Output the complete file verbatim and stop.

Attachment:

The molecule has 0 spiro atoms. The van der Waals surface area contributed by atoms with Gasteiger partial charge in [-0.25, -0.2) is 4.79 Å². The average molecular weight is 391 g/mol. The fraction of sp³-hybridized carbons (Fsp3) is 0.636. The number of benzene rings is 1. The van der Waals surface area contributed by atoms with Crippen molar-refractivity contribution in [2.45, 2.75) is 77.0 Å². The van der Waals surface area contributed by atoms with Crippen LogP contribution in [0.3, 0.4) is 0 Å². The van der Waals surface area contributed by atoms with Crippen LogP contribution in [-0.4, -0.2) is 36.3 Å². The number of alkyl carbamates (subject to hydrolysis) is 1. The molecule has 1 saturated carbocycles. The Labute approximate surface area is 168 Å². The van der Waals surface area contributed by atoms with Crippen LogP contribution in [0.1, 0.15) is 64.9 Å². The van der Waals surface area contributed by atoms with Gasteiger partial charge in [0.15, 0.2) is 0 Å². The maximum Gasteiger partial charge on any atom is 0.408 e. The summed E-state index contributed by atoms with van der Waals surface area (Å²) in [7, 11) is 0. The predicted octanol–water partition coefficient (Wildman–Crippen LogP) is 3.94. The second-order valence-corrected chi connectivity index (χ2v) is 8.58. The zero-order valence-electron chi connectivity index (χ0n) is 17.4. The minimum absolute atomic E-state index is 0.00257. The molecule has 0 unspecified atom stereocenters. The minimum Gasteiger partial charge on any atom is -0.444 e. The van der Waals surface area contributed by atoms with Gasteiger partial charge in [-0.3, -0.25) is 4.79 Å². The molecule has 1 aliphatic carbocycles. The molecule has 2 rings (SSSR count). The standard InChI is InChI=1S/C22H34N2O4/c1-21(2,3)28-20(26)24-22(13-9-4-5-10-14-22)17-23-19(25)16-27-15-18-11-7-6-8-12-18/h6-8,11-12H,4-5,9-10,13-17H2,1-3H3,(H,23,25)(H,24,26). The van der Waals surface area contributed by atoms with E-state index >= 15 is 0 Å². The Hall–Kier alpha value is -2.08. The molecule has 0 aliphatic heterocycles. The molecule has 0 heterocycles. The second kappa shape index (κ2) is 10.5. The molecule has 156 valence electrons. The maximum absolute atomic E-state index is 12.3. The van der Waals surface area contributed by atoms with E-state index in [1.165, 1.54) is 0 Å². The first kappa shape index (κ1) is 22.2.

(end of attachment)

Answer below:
The molecule has 0 spiro atoms. The van der Waals surface area contributed by atoms with Gasteiger partial charge in [-0.25, -0.2) is 4.79 Å². The average molecular weight is 391 g/mol. The fraction of sp³-hybridized carbons (Fsp3) is 0.636. The number of benzene rings is 1. The van der Waals surface area contributed by atoms with Crippen molar-refractivity contribution in [2.45, 2.75) is 77.0 Å². The van der Waals surface area contributed by atoms with Crippen LogP contribution in [0.3, 0.4) is 0 Å². The van der Waals surface area contributed by atoms with Crippen LogP contribution in [-0.4, -0.2) is 36.3 Å². The number of alkyl carbamates (subject to hydrolysis) is 1. The molecule has 1 saturated carbocycles. The Labute approximate surface area is 168 Å². The van der Waals surface area contributed by atoms with Crippen LogP contribution in [0.1, 0.15) is 64.9 Å². The van der Waals surface area contributed by atoms with Gasteiger partial charge in [0.15, 0.2) is 0 Å². The maximum Gasteiger partial charge on any atom is 0.408 e. The summed E-state index contributed by atoms with van der Waals surface area (Å²) in [7, 11) is 0. The predicted octanol–water partition coefficient (Wildman–Crippen LogP) is 3.94. The second-order valence-corrected chi connectivity index (χ2v) is 8.58. The zero-order valence-electron chi connectivity index (χ0n) is 17.4. The minimum absolute atomic E-state index is 0.00257. The molecule has 0 unspecified atom stereocenters. The minimum Gasteiger partial charge on any atom is -0.444 e. The van der Waals surface area contributed by atoms with Gasteiger partial charge in [-0.3, -0.25) is 4.79 Å². The molecule has 1 aliphatic carbocycles. The molecule has 2 rings (SSSR count). The standard InChI is InChI=1S/C22H34N2O4/c1-21(2,3)28-20(26)24-22(13-9-4-5-10-14-22)17-23-19(25)16-27-15-18-11-7-6-8-12-18/h6-8,11-12H,4-5,9-10,13-17H2,1-3H3,(H,23,25)(H,24,26). The van der Waals surface area contributed by atoms with E-state index >= 15 is 0 Å². The Hall–Kier alpha value is -2.08. The molecule has 0 aliphatic heterocycles. The molecule has 0 heterocycles. The second kappa shape index (κ2) is 10.5. The molecule has 156 valence electrons. The maximum absolute atomic E-state index is 12.3. The van der Waals surface area contributed by atoms with E-state index in [1.165, 1.54) is 0 Å². The first kappa shape index (κ1) is 22.2.